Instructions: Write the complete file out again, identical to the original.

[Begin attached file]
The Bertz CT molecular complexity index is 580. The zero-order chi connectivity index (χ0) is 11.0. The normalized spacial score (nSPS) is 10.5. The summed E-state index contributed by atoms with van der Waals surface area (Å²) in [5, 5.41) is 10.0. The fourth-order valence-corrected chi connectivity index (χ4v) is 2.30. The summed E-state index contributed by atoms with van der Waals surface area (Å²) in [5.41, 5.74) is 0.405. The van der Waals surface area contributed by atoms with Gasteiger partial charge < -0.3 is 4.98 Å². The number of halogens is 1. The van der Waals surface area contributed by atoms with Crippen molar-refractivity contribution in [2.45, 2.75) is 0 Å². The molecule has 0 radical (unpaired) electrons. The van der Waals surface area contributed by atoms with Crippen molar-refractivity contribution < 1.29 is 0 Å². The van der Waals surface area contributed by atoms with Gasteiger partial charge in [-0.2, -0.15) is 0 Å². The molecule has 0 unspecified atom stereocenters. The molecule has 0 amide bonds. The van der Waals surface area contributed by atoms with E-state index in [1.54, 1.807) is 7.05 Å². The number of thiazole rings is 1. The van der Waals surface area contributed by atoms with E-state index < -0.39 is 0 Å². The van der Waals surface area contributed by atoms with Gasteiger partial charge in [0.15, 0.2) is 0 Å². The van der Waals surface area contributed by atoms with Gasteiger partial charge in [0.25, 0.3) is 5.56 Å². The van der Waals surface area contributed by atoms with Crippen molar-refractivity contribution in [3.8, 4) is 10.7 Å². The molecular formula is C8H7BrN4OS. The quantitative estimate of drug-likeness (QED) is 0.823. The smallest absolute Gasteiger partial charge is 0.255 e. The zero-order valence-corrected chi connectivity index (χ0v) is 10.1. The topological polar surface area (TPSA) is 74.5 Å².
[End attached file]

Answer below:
The Bertz CT molecular complexity index is 580. The zero-order chi connectivity index (χ0) is 11.0. The normalized spacial score (nSPS) is 10.5. The summed E-state index contributed by atoms with van der Waals surface area (Å²) in [5, 5.41) is 10.0. The fourth-order valence-corrected chi connectivity index (χ4v) is 2.30. The summed E-state index contributed by atoms with van der Waals surface area (Å²) in [5.41, 5.74) is 0.405. The van der Waals surface area contributed by atoms with Gasteiger partial charge < -0.3 is 4.98 Å². The number of halogens is 1. The van der Waals surface area contributed by atoms with Crippen molar-refractivity contribution in [2.45, 2.75) is 0 Å². The molecule has 0 radical (unpaired) electrons. The van der Waals surface area contributed by atoms with Crippen molar-refractivity contribution < 1.29 is 0 Å². The van der Waals surface area contributed by atoms with Gasteiger partial charge in [-0.2, -0.15) is 0 Å². The molecule has 0 unspecified atom stereocenters. The molecule has 0 amide bonds. The van der Waals surface area contributed by atoms with E-state index in [1.54, 1.807) is 7.05 Å². The number of thiazole rings is 1. The van der Waals surface area contributed by atoms with E-state index < -0.39 is 0 Å². The van der Waals surface area contributed by atoms with Gasteiger partial charge in [0.15, 0.2) is 0 Å². The van der Waals surface area contributed by atoms with Gasteiger partial charge in [0.25, 0.3) is 5.56 Å². The van der Waals surface area contributed by atoms with Crippen molar-refractivity contribution in [3.8, 4) is 10.7 Å². The molecular formula is C8H7BrN4OS. The quantitative estimate of drug-likeness (QED) is 0.823. The smallest absolute Gasteiger partial charge is 0.255 e. The zero-order valence-corrected chi connectivity index (χ0v) is 10.1. The topological polar surface area (TPSA) is 74.5 Å².